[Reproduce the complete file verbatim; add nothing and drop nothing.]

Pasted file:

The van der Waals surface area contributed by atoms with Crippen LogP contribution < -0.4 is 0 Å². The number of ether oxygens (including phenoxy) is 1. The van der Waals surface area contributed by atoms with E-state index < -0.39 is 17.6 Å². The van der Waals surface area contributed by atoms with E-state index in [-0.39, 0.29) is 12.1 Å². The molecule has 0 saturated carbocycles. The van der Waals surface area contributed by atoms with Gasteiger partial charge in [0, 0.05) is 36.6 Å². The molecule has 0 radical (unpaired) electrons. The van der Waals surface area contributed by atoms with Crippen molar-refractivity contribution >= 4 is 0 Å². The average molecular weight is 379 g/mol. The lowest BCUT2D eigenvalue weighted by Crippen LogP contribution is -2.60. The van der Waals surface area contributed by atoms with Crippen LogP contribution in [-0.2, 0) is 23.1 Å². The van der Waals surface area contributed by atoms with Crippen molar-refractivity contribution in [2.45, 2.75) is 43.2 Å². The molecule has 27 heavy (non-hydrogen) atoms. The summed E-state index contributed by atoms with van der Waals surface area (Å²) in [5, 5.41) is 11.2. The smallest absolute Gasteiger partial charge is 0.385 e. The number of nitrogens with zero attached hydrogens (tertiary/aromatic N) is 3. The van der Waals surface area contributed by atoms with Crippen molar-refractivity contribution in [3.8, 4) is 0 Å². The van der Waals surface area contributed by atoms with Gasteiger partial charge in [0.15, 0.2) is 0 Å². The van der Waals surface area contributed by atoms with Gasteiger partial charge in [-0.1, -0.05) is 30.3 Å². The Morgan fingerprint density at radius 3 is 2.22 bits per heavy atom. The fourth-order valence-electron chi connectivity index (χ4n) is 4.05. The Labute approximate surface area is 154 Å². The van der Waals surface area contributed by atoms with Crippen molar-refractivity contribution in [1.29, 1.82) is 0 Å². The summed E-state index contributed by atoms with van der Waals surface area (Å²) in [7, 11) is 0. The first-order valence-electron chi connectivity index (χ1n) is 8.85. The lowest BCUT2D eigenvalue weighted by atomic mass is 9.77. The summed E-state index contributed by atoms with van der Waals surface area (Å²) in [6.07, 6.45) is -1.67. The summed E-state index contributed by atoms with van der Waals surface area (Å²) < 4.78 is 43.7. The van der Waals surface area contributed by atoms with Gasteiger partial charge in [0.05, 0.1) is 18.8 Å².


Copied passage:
The van der Waals surface area contributed by atoms with Crippen LogP contribution < -0.4 is 0 Å². The number of ether oxygens (including phenoxy) is 1. The van der Waals surface area contributed by atoms with E-state index < -0.39 is 17.6 Å². The van der Waals surface area contributed by atoms with E-state index in [-0.39, 0.29) is 12.1 Å². The molecule has 0 saturated carbocycles. The van der Waals surface area contributed by atoms with Gasteiger partial charge in [0, 0.05) is 36.6 Å². The molecule has 0 radical (unpaired) electrons. The van der Waals surface area contributed by atoms with Crippen molar-refractivity contribution >= 4 is 0 Å². The average molecular weight is 379 g/mol. The lowest BCUT2D eigenvalue weighted by Crippen LogP contribution is -2.60. The van der Waals surface area contributed by atoms with Crippen LogP contribution in [-0.2, 0) is 23.1 Å². The van der Waals surface area contributed by atoms with Crippen molar-refractivity contribution in [2.45, 2.75) is 43.2 Å². The molecule has 27 heavy (non-hydrogen) atoms. The summed E-state index contributed by atoms with van der Waals surface area (Å²) in [5, 5.41) is 11.2. The smallest absolute Gasteiger partial charge is 0.385 e. The number of nitrogens with zero attached hydrogens (tertiary/aromatic N) is 3. The van der Waals surface area contributed by atoms with Crippen molar-refractivity contribution in [3.8, 4) is 0 Å². The van der Waals surface area contributed by atoms with Gasteiger partial charge in [0.15, 0.2) is 0 Å². The van der Waals surface area contributed by atoms with Gasteiger partial charge in [-0.1, -0.05) is 30.3 Å². The Morgan fingerprint density at radius 3 is 2.22 bits per heavy atom. The fourth-order valence-electron chi connectivity index (χ4n) is 4.05. The Labute approximate surface area is 154 Å². The van der Waals surface area contributed by atoms with Crippen molar-refractivity contribution in [1.29, 1.82) is 0 Å². The summed E-state index contributed by atoms with van der Waals surface area (Å²) in [7, 11) is 0. The first-order valence-electron chi connectivity index (χ1n) is 8.85. The lowest BCUT2D eigenvalue weighted by atomic mass is 9.77. The summed E-state index contributed by atoms with van der Waals surface area (Å²) in [6.07, 6.45) is -1.67. The summed E-state index contributed by atoms with van der Waals surface area (Å²) < 4.78 is 43.7. The van der Waals surface area contributed by atoms with Gasteiger partial charge in [0.05, 0.1) is 18.8 Å².